From Addis Ababa to Algiers: Africa in 2023
A recent visit to Addis Ababa – the centre of African diplomacy and home of the African Union (AU) – triggered musings on the outlook for the continent in 2023. The concerns among “Afrocrats” in the Chinese-constructed AU Commission glass building revolved around restoring stability to the Sahel, Somalia, South Sudan, Libya, and the eastern Congo; implementing the Tigray peace accord with Addis Ababa; pushing for greater African representation on the United Nations (UN) Security Council and the Group of 20; and achieving an African Free Trade Area by 2034, built around eight subregional pillars. But, how can one square these lofty aspirations with continental realities in 2023?
West Africa: Marabouts and Militaries
The year started with elections in Nigeria: Africa’s most populous country and largest economy, with 64% of West Africa’s economic might. Despite a low turn-out of 27% amidst a chaotic change of currency and fuel shortages, it appears – barring a successful court challenge – that the veteran septuagenarian and political marabout, Bola Tinubu, will become the country’s next president. He would inherit a $98 billion national debt and widespread insecurity that led to 10,000 deaths last year. Nigeria which had led praiseworthy Economic Community of West African States (ECOWAS) peacekeeping missions to stabilise Liberia and Sierra Leone in the 1990s, has now become an exporter of insecurity across the Lake Chad Basin, a Gulliver tied down by troubles that prevent it from establishing a Pax Nigeriana.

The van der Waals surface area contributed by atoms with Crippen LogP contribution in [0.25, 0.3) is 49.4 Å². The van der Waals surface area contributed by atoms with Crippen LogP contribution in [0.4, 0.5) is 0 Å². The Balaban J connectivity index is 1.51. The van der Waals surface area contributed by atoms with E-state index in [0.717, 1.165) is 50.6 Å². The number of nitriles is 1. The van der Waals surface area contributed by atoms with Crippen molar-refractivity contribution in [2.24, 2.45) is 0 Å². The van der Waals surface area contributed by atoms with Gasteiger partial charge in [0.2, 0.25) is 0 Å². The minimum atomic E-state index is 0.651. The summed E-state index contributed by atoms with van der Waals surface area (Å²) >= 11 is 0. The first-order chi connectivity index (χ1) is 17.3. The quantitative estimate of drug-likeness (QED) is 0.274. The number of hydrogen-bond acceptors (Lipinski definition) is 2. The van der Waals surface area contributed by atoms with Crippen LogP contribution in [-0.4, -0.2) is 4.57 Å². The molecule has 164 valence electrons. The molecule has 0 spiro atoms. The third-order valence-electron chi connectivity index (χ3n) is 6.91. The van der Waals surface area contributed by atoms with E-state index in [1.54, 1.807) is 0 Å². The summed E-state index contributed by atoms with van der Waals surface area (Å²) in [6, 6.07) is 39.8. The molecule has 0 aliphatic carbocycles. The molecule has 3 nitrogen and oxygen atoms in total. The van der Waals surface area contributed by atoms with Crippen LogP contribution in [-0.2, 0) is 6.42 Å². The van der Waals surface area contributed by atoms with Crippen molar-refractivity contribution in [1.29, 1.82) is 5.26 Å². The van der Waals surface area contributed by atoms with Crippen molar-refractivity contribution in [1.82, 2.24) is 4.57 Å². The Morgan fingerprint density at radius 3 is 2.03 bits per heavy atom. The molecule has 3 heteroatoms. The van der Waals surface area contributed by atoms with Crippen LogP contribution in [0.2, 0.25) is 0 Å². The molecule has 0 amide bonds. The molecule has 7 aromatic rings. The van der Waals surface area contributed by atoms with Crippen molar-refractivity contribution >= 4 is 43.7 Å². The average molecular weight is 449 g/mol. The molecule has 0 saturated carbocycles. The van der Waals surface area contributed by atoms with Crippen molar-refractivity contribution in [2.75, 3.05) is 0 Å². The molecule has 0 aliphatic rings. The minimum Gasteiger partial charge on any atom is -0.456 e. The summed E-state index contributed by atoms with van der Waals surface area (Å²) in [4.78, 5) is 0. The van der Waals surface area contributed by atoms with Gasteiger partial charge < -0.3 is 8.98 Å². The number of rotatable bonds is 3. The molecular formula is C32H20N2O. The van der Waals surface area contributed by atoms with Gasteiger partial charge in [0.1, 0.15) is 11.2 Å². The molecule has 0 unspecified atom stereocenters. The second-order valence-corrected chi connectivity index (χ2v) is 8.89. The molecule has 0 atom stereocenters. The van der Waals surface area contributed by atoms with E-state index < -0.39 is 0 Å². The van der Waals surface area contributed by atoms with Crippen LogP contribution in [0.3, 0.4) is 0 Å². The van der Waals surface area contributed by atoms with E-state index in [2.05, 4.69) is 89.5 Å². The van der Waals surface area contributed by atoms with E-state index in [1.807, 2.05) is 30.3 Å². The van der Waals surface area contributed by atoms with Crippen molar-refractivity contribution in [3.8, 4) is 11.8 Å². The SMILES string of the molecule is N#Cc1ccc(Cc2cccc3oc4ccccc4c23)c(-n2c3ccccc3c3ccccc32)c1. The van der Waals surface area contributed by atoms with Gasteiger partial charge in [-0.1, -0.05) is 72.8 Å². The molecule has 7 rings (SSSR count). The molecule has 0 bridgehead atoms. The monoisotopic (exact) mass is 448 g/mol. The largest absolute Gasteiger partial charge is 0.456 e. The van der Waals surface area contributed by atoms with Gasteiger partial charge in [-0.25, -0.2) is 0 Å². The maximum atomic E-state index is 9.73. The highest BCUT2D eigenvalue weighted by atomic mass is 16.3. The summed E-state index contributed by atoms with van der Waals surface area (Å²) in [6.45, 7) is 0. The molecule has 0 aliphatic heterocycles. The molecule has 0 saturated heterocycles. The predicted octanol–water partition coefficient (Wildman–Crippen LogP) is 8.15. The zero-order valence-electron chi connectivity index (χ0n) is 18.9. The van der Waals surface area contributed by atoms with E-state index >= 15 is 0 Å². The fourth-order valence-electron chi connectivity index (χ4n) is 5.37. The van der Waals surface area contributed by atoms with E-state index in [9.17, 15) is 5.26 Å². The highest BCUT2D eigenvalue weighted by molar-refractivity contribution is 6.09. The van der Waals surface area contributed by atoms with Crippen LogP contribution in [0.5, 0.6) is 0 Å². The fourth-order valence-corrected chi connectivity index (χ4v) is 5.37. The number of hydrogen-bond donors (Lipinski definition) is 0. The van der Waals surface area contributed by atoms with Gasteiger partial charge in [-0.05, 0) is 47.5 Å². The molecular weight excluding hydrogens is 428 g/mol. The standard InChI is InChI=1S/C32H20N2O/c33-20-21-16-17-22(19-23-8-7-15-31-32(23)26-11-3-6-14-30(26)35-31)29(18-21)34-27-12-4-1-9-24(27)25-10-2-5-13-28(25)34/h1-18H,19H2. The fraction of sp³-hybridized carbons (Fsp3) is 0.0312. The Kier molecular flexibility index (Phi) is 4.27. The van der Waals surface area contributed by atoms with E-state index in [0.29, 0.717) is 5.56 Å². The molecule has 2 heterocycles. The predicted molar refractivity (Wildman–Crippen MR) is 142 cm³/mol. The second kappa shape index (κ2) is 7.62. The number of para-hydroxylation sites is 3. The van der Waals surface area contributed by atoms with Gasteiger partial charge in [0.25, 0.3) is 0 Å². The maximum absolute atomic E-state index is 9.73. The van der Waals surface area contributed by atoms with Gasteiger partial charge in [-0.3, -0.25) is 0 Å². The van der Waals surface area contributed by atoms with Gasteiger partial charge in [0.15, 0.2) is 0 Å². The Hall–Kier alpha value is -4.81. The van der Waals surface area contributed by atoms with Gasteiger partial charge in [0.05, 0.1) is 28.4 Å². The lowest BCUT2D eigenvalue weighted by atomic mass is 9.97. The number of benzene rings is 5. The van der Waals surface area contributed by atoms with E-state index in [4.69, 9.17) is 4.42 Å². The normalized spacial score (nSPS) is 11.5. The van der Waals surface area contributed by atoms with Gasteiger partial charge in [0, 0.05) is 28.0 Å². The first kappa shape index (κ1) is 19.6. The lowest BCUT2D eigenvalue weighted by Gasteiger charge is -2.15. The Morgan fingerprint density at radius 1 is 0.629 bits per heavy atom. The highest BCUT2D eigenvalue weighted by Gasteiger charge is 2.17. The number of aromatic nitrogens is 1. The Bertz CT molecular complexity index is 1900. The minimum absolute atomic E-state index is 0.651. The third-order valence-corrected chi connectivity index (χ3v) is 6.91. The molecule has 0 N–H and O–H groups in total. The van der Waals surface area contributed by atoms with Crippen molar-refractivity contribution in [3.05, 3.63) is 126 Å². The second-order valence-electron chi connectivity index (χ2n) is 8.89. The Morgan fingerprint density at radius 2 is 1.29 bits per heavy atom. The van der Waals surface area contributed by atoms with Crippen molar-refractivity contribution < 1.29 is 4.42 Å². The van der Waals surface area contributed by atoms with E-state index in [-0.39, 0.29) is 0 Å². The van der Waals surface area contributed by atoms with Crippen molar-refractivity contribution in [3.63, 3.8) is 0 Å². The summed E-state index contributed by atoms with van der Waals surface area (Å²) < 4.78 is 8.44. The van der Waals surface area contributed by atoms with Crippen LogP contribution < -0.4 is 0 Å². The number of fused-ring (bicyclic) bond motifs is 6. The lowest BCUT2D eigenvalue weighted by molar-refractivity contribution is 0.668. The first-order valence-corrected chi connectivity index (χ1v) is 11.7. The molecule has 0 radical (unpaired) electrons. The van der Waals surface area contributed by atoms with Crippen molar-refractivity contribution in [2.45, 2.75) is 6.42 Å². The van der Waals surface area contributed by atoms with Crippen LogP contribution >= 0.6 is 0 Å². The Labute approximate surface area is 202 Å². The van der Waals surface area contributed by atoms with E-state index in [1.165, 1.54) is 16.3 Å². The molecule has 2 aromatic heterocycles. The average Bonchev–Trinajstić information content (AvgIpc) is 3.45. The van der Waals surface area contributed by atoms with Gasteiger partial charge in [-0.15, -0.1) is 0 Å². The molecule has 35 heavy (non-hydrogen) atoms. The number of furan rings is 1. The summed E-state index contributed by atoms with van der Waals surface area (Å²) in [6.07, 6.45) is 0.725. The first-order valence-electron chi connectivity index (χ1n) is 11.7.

This has opened the space for coup-making colonels and captains to seize power in Mali, Guinea, and Burkina Faso, even as instability has spread across Mali, Burkina Faso, Ghana, Togo, Benin, and Côte d’Ivoire. Mali’s Colonel Assimi Goïta is struggling to contain a decade-long insurgency in which Islamic militants have taken over large parts of north and central Mali. The situation is exacerbated by a geo-political rivalry between France and Russia which has seen the expulsion of French troops and the increasing use of Russian Wagner Group mercenaries. A 12,000-strong UN force, with a limited mandate, has struggled to keep the peace. There are also reports of the presence of Wagner “guns-for-hire” in neighbouring Burkina Faso – led by Captain Ibrahim Traoré – which similarly halted its cooperation with the French gendarme and, like Mali, expelled the French ambassador from its country. Traoré has lost half of his country to Islamic jihadists, with two million people displaced. Niger – with a $100 million American drone base and military presence – also continues to suffer from jihadist attacks. Guinea’s Colonel Mamady Doumbouya has, however, largely avoided the scourge of jihadists that are bedevilling his neighbours.